guarantee that instead of things to protect jobs even though it doesn't protect anything except lawyers who will enjoy lawsuits out of this. >> david: that's a good point. morgan, when i first heard about it, one thing i can't understand, you can guarantee the right to practice your religion. how can you guarantee the right of a job to somebody who's a lousy worker? we all know lousy workers that are out there. do they deserve by financialal right a job? >> no, not necessarily. that's the thing i like about this bill of rights. going back to rich's point this is more of an intellectual exercise than a push to add amendments to the constitution. it's interesting, because the way they're worded is ambiguous, you can take them many different ways, which is why i think the unions, it's not the about the unions, it's about trying to get both democrats and republicans to think about these issues in a different way instead of all of their grandstand-- >>, but it is the unions that are pushing these issues and they're going to be loud and up front and center. >> yeah, it's all about the
union. trumka doesn't mention his right for his members to go on junkets. the issue inside, who enforces the rights. the attitude, it takes a government village to provide a cradle to grave protection is so wrong. the middle class wants opportunities. they want jobs, they don't want a life line. they don't want this kind of mucking around with the-- between the unions and government and now, i totally respect morgan, but i have to respect-- >> and michael, we have the right to pursue happiness, but we don't necessarily have the right to happiness. they're confusing that issue. >> well, the entire obama administration is an intellectual exercise, it sounds good in theory, but failed in the real world. the federal reserve has two mandates, one of which is maximum employment. it hasn't been able to get the unemployment rate below 8%, if they can't succeed, how is this piece of paper supposed to do that. >> david: that's it for this segment. we haven't seen that many homes built since 2008, that's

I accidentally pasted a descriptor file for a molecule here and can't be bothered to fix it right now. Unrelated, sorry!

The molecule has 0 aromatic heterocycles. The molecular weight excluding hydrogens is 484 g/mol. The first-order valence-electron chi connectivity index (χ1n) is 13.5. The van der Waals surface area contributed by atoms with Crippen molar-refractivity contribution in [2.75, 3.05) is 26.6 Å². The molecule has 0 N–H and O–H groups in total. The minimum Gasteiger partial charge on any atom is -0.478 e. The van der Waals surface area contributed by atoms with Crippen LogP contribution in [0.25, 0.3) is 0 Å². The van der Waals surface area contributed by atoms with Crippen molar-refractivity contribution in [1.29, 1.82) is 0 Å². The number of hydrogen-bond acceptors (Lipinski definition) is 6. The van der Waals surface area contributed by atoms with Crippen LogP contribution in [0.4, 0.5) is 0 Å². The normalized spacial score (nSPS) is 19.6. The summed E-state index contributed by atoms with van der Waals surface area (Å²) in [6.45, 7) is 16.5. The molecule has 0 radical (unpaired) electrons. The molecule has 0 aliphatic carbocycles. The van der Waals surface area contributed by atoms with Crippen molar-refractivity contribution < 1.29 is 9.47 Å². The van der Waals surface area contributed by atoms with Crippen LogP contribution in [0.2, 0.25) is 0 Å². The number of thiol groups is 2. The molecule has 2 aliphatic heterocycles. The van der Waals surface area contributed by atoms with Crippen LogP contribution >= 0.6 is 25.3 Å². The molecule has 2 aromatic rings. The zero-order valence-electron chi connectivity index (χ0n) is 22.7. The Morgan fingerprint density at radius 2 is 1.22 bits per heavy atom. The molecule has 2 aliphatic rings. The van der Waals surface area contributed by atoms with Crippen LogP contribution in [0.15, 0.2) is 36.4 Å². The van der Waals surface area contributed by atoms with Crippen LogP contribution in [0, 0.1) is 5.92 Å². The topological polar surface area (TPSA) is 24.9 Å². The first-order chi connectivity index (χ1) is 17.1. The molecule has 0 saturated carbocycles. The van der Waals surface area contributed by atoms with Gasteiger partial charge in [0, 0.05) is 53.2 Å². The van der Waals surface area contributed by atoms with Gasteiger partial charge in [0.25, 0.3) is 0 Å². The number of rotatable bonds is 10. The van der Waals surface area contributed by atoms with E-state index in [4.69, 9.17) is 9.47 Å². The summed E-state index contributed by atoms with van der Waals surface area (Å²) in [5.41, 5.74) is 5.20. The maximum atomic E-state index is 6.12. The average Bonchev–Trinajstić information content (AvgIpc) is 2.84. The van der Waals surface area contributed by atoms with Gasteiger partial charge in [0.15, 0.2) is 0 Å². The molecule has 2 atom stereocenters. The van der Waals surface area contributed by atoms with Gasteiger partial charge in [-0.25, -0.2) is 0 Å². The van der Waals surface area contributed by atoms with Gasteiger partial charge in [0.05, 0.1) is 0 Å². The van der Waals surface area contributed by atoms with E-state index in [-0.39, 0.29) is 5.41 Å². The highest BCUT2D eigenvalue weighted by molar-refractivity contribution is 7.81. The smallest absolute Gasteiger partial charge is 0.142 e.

>> well, new home construction jumping, nearly 7% last month. now, back to levels that haven't been seen since 2008. but that's bad news for the you housing market? that's the flip side. e-mac, explain this one. >> yes, it's bad because look, about 11 to 12 million homes are in negative equity. meaning that's 25% of all
mortgages out there that are tipping, and there's he a-- basically a big fat inventory of homes set to be defaulting or delinquent. i propose a new green job program, rehab and refurbish dilapidated old homes and that's how air going to get job creation in this country because we have a problem of suburban poverty right now from these derelict homes that are not being taken care of. >> morgan, are we supposed to get depressed about good numbers. >> no, i don't think we are. going back to e-mac's point, good news it's happening in the private sector the one fueling that, but i actually feel we need to put the construction numbers into perspective for a second. even though they've come up and the highest that we've seen since 2008, they're still 70% off the 2006 peak and they're still almost 60% down from healthy levels we saw in early 2000's and late 1990's, we're got a long way to go before construction becomes an overbuilding issue. >> we've got it tell you, existing home sales are not looking good, but new homes